Daily News, Tanzania
CTI applauds move towards an African FTA
12 May 2015
By Finnigan Wa Simbeye
Plans by African leaders to launch an ambitious Free Trade Area comprising of 26 countries and backed by over 600 million people next month are in the right direction for the private sector.
Confederation of Tanzania Industries (CTI) Chairman, Dr Simon Nyantahe, said the FTA which will have a combined 1.0 trillion US dollars in gross domestic product will be one of the world’s biggest markets for local manufacturers.
“In order for these opportunities to become realistic, the government and CTI members must address a number of challenges that adversely affect industries in Tanzania mainly being; high cost of doing business and unfriendly legal and regulatory framework,” Dr Nyantahe noted.
He further pointed out other bottlenecks include excessive bureaucracy, weak market penetration efforts and low quality of some products,” the CTI Chairman noted.
Dr Nyantahe also mentioned some challenges on the FTA Agreement which will group Common Market for Eastern and Southern Africa, East African Community and Southern Africa Development Community (SADC).
“However, on specific components of the FTA Agreement, CTI’s position is; until now members of the FTA have not concluded negotiations on Rules of Origin (RoO) due to different positions,” he argued.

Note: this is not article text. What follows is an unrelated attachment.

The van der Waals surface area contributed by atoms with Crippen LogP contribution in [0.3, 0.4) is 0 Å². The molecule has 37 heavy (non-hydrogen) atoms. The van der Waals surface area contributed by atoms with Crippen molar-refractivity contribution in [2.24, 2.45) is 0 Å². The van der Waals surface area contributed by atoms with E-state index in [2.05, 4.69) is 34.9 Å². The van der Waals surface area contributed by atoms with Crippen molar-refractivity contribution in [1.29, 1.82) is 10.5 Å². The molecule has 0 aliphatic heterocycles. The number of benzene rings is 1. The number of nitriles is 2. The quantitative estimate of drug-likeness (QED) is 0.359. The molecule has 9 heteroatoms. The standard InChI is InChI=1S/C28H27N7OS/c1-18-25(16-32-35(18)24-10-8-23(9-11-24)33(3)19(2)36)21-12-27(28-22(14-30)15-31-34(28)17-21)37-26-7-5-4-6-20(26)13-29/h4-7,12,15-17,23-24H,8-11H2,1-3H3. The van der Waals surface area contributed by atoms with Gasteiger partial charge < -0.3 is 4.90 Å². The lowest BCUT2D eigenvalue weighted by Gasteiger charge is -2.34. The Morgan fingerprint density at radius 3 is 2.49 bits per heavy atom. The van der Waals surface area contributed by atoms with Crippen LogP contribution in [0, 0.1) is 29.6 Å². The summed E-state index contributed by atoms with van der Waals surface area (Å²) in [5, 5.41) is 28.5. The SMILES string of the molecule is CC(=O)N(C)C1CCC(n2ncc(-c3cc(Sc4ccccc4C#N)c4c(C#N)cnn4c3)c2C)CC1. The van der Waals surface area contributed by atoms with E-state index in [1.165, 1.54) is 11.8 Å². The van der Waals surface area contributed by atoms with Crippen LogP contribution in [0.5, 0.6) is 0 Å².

While many SADC countries led by South Africa want the product specific RoO - which are rather complex to apply, EAC and COMESA member countries want simple RoO applicable to all products which either use the Value Addition Criteria of which EAC Partner States have agreed at 35 percent or Local Material Contents of which EAC currently applies 40 percent or Change of Tariff Heading.
CTI position is to use the EAC RoO. The CTI chief further noted that the issue of Internal Tariff Elimination is also crucial and his position is to negotiate with countries which are not members of either SADC or EAC on tariff phase down in order to give time for members and the government to put in place necessary infrastructure and environment before opening up to these countries. Such countries include Egypt and Ethiopia.
In October last year, a Tripartite Sectoral Committee of COMESA-EAC- SADC ministers agreed that the three bloc’s Heads of State and Government Summit scheduled for Egypt mid June will launch the Tripartite Free Trade Area.
The Tripartite FTA will have GDP of 1.2 trillion US dollars which account for half of the membership of the African Union and 58 percent of the continent’s GDP.